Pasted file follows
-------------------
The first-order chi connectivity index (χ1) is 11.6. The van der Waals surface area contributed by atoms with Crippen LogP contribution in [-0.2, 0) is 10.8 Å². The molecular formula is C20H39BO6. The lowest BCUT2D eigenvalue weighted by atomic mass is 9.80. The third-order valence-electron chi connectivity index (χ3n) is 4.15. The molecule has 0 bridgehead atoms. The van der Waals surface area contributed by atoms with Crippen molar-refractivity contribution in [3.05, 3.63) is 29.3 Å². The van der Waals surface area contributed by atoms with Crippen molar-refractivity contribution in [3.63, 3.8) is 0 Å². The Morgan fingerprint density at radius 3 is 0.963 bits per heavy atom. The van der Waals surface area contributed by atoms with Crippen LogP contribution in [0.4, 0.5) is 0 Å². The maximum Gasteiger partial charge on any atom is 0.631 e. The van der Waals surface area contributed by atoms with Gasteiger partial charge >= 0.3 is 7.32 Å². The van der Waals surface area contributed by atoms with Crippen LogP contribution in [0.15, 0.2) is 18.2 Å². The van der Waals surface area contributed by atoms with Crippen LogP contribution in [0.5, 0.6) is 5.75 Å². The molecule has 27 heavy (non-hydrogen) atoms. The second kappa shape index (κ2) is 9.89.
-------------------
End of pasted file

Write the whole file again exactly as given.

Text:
The first-order chi connectivity index (χ1) is 11.6. The van der Waals surface area contributed by atoms with Crippen LogP contribution in [-0.2, 0) is 10.8 Å². The molecular formula is C20H39BO6. The lowest BCUT2D eigenvalue weighted by atomic mass is 9.80. The third-order valence-electron chi connectivity index (χ3n) is 4.15. The molecule has 0 bridgehead atoms. The van der Waals surface area contributed by atoms with Crippen molar-refractivity contribution in [3.05, 3.63) is 29.3 Å². The van der Waals surface area contributed by atoms with Crippen molar-refractivity contribution in [3.63, 3.8) is 0 Å². The Morgan fingerprint density at radius 3 is 0.963 bits per heavy atom. The van der Waals surface area contributed by atoms with Crippen LogP contribution in [0.4, 0.5) is 0 Å². The maximum Gasteiger partial charge on any atom is 0.631 e. The van der Waals surface area contributed by atoms with Gasteiger partial charge >= 0.3 is 7.32 Å². The van der Waals surface area contributed by atoms with Crippen LogP contribution in [0.15, 0.2) is 18.2 Å². The van der Waals surface area contributed by atoms with Crippen LogP contribution in [0.5, 0.6) is 5.75 Å². The molecule has 27 heavy (non-hydrogen) atoms. The second kappa shape index (κ2) is 9.89.